Mae’s Cafe and Bakery, conveniently situated near the Route 1 exit in Bath, occupies two turn-of-the-20th-century houses at the top of Centre Street. Renovated and now connected by an addition, these historic buildings offer four separate spaces (plus a seasonal deck) for a variety of purposes. A baby shower? Small wedding? Class reunion?
Mae’s has well-lighted, charming rooms just waiting to be filled. Add in a full bar and a bakery, and the purposes multiply.
My purpose was breakfast. Specifically, Sunday breakfast. While I love the brunch locales in Portland, I chafe at the long weekend lines, and often find myself impatient and resentful. Forty-five minutes for pancakes seems excessive, and when there is an option like Mae’s, I would rather spend those 45 minutes on an easy and picturesque drive away from a crowded waiting list.
“You’re going to Mae’s?” my friend asked, puzzled when I used the Sagadahoc County Courthouse as a location point. “Oh, you mean where Kristina’s used to be?” In the idiosyncratic manner of local reference, I too initially recognized Mae’s as the former Kristina’s, even though Kristina’s has been closed since 2004. (Do other communities do this as much, I wonder?) But, I found, this was also the easiest descriptor.
I nodded. Yes, where Kristina’s used to be.
I arrived early at 8:30 in the morning, and while a few tables were occupied, there was no hint of madness or jockeying for position. Nobody seemed woozy or hung over, and I saw no obvious walks of shame.
In an extraordinarily civilized manner, my party of three was seated at a pleasant round table in the corner with a view of the street. Natural light shone in through spotless, nearly floor-to-ceiling, windows. The waitress, super-friendly, explained that the artwork rotates, and I was impressed by the gallery of paintings — in this case, watercolor landscapes.
She brought a charming white porcelain teapot (no sign of the industrial stainless steel variety that invariably spills hot water) and an upturned cup on a saucer with a doily. Again, so very civilized. The milk glass bud vases held festive artificial holly berries, and nothing about the room was set in harsh angles. Square and round wooden tables mixed and matched in a cozy, inviting manner.
But lest you think Mae’s is all about fussy tea house sensibility — it is not. Think inviting kitchen, not rigid tea party.
From a list of eight benedicts, 13 omelets, house specialties and griddle fare, we chose the gluten-free Sarah’s Benedict ($10.95) with grilled tomato and artichoke hearts, served on a roasted portobello mushroom cap. The house-made hollandaise was lemony and creamy, and although the eggs were poached seamlessly, the benedict arrived in an uneven, heaping pile alongside a hard honeydew slice and mound of home fries. Ample, for sure, but a little messy in contrast to the overall ambience at Mae’s.
Same for the Huevos Mae’s ($9.95) that included eggs scrambled with black beans, red and green peppers, onions and avocado. Salsa and sour cream were served alongside a flour tortilla, and again, the dish was ample and hearty, but arranged with a sort of haphazard sensibility.
Also the same for the Lucky Lindsay ($8.50) breakfast sandwich with scrambled eggs, avocado, tomato and cheddar on a croissant. Tasty, but from an aesthetic perspective, if I was serving breakfast from my kitchen, it would resemble this.
At first, I was distracted. But I got over it quickly, as each of the options tasted lovely, with the home fries especially crispy and good. It’s just that when particular attention is placed on details at Mae’s — including the artful and precise bakery case filled with ornate cakes, cookies and pastries — I was surprised at the incongruence of the presentation.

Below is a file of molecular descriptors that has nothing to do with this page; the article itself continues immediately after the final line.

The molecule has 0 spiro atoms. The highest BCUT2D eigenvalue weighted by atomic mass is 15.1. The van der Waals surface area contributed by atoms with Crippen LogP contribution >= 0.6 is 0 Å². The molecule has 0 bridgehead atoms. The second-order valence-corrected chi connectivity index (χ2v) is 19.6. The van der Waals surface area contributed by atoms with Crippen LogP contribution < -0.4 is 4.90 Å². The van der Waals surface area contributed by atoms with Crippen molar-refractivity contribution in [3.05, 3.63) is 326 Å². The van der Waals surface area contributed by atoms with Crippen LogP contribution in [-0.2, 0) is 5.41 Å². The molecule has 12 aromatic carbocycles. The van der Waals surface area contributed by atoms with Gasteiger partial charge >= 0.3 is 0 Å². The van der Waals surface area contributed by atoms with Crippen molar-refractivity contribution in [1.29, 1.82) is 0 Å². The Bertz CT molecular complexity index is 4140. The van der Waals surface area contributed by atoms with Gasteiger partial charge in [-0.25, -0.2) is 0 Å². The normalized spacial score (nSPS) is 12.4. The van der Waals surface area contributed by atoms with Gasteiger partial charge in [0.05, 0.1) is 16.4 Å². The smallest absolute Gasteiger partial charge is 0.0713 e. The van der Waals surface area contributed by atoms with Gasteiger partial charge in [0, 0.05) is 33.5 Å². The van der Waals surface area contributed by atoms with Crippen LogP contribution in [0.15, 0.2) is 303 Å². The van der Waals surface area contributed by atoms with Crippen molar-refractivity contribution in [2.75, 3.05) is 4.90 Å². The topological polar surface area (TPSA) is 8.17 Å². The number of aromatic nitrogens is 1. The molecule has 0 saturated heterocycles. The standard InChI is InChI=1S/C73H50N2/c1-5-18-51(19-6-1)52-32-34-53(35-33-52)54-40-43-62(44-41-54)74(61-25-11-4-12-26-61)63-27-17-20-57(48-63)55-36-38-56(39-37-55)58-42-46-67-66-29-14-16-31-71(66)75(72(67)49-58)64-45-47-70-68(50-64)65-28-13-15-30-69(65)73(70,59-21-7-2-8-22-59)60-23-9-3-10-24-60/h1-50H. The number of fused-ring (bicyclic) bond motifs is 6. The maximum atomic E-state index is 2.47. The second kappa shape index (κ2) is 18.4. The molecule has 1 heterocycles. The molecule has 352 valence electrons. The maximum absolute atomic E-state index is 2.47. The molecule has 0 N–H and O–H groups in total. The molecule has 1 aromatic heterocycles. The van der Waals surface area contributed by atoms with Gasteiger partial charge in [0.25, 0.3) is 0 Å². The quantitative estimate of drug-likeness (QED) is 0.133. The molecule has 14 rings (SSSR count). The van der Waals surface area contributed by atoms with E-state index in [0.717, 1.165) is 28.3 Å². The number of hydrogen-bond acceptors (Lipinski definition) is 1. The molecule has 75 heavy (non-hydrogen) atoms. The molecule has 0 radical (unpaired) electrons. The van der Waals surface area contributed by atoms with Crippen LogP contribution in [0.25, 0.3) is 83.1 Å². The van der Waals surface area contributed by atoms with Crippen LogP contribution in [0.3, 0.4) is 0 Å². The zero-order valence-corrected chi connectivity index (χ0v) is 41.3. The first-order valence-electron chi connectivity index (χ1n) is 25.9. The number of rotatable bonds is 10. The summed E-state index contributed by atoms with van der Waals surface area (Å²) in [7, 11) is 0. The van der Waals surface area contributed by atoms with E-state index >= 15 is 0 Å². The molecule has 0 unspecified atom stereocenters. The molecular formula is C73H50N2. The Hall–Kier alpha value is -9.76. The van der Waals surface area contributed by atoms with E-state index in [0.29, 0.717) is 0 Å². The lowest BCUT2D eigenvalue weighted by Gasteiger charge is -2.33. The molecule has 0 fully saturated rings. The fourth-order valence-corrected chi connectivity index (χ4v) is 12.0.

Bloody Marys tasted like a mix — but a well-proportioned mix. Nothing fancy, nothing artistic in the garnish of small, pimiento-stuffed olives. A serviceable beverage. Same for the coffee. It was hot, black and strong. Both did their Sunday-morning job.
The fresh fruit salad cup ($3.95), however, was the disappointing kind of fruit salad cup, disproportionately filled with under-ripe honeydew melon and a lone chunk of pineapple.
Blueberry pancakes (two plate-sized for $6.50) were light, fluffy and a testament to blueberry pancakes anywhere. The blueberries were scattered in proportion with no sign of under- or over-cooked centers. That’s harder to execute than it might seem, so kudos to the kitchen for turning out a perfect pancake.
The best, though — and I mean the absolute best and a reason alone to make the trip to Bath — are the Cinnamon Bun and the Pecan Sticky Bun (each $2.50). Yeasty and chewy buns as big as a salad plate and, I’m guessing, 4 inches tall, these are the sticky buns of legend. These buns are what those shopping mall chain and airport kiosk buns aspire toward. So, so good. If you take them home, they are packaged in adorable white bakery boxes with a red-and-white Mae’s sticker on top.
While I did not sample lunch, Mae’s menu also has a long list of sandwiches and salads.
Among them are the Bohemian Wrapsody with spinach and artichoke hearts, grilled onions, mushrooms, peppers with chevre in a toasted wrap ($8.95), and the Tarragon Chicken Salad with red grapes, walnuts and red onion over fresh greens with carrots, tomatoes, purple cabbage and cucumbers ($11.95). Both sounded delicious, and I made a note for next time.
Overall, I recommend Mae’s for its bright and sunny decor, friendly staff and bakery case. Mae’s has ideal space for private parties — large or small — and I imagine spending a lovely summer morning on the outdoor deck.
By the time we paid the bill, the dining room had filled up and the hum of Sunday morning had begun in earnest. Still, there was no unruly line at the door.
Shonna Milliken Humphrey is a Maine freelance writer and author of the novel “Show Me Good Land.